Why You Should Encrypt Your Drive and How to Do It with BitLocker

Encrypting your hard drive adds another, more secure layer of protection to your data instead of just using a password. Drive encryption encodes your data so that if someone acquires your physical hard drive, it is not possible for them to retrieve your data without your passwords/drive encryption key. BitLocker is a program included in every version of Windows since Vista that will encrypt your hard drive for you and store the key that releases the encrypted data on a microchip called a Trusted Platform Module. Most computers are now built with TPMs, however, it is still possible to encrypt your drive if your computer does not have one. If the TPM suspects your computer may have been tampered with, it will not release the key to decrypt your data after you have started up your computer.

1. Open your start menu and search for "manage BitLocker"

2. Inside of BitLocker Drive Encryption, click "turn on BitLocker"

3. BitLocker will ask if you would rather enter a password or insert a USB flash drive whenever you start up your computer. Pick whichever option will best suit you.

4. If you opt for a password, be sure to choose a strong password that you will remember; if you forget this password, you will not be able to access your data. Because you are encrypting your data, if you forget this password, your data will not be retrievable or understandable due to the fact that it is encrypted.

5. BitLocker is now asking you where you would like to keep a copy of your recovery key. It is also important that you save this key because if you cannot remember the password you created (or if you selected the option to insert a USB flash drive and you do not have access to that flash drive), then you may enter the key into your computer to release your encrypted data. Remember, if you choose to save it as a file you will need to save it somewhere other than your local machine as you will not be able to access the key from your local machine to decrypt your data, because they key will be encrypted, too. Therefore, it is probably a good idea to either print your key (and put it in a place you will not lose it) or to save it to a USB flash drive.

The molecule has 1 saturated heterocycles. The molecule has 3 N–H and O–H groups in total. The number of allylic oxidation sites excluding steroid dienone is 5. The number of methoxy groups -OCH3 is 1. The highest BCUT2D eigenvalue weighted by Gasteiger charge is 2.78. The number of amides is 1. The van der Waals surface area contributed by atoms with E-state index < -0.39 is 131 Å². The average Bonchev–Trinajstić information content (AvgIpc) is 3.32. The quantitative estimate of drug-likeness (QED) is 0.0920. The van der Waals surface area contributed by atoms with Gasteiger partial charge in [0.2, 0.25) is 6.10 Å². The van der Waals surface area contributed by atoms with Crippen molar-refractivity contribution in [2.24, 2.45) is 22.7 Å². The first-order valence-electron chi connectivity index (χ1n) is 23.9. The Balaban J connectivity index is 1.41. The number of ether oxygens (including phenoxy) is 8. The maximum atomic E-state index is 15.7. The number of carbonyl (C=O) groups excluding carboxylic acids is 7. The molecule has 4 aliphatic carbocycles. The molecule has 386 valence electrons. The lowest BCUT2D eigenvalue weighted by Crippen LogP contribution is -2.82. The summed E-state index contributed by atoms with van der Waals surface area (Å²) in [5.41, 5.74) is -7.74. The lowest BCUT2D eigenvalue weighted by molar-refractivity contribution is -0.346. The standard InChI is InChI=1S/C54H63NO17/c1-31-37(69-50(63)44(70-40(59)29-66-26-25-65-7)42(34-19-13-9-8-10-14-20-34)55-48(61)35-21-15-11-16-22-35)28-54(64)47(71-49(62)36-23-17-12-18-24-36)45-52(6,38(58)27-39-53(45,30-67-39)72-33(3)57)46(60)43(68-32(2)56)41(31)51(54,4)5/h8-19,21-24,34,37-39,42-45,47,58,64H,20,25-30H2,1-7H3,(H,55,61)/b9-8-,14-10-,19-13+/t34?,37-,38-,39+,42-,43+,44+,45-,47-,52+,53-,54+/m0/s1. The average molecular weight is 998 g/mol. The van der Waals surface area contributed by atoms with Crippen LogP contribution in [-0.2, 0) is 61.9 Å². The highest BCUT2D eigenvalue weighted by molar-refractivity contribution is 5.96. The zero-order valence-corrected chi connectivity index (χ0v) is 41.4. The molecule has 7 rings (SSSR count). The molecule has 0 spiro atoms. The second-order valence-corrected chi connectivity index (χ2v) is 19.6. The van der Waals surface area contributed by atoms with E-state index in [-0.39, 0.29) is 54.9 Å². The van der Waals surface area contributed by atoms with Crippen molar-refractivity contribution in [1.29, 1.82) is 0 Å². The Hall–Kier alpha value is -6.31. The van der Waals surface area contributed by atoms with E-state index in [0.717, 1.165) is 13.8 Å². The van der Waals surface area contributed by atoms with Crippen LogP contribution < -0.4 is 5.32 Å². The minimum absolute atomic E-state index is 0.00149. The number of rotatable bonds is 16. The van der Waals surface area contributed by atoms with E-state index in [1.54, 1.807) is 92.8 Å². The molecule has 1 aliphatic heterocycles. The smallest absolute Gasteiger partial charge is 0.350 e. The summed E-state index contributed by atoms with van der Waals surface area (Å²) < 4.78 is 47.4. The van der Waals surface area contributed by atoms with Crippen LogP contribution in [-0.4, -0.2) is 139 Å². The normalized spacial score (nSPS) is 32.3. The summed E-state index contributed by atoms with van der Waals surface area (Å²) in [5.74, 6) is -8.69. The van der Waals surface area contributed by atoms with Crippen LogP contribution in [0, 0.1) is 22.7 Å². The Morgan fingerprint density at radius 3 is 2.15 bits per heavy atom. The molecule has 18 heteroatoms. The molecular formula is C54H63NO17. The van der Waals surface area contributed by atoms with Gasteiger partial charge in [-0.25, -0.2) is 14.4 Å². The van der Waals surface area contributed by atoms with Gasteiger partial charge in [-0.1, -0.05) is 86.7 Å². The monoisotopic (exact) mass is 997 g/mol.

6. Now you will have to choose how much of your drive that you want to encrypt. Unless you are encrypting the hard drive of a brand new computer, you will want to choose to encrypt your entire drive.

7. BitLocker is now asking which encryption mode to use. There are two options, "New encryption mode (best for fixed drives on this device)" and "Compatible mode (best for drives that can be moved from this device." The new encryption mode is what you will most likely choose if you are encrypting the hard drive within your computer; the compatible mode is for devices such as a USB flash drive or a portable external hard drive.

8. Now you are ready to encrypt your drive. You will need to restart your computer to start the encryption process, so make sure you do not have any unsaved work before you do so, or else choose to restart your computer later.

9. When you restart, you will be prompted to either enter the password you created or to insert your USB flash drive depending on which option you chose.

Your drive should now be encrypted by BitLocker. Remember: do not forget your password, and keep your recovery key in a place that is accessible to you. Sometimes BitLocker may randomly prompt you for the key when starting up, so try to have the key in a place that you may access at any point in time. Also, BitLocker will only be effective if your machine is powered off. If you have your machine turned on and unlocked, then your data is decrypted and accessible to someone who may acquire your hard drive, so be sure to power your machine off when you are not using it.

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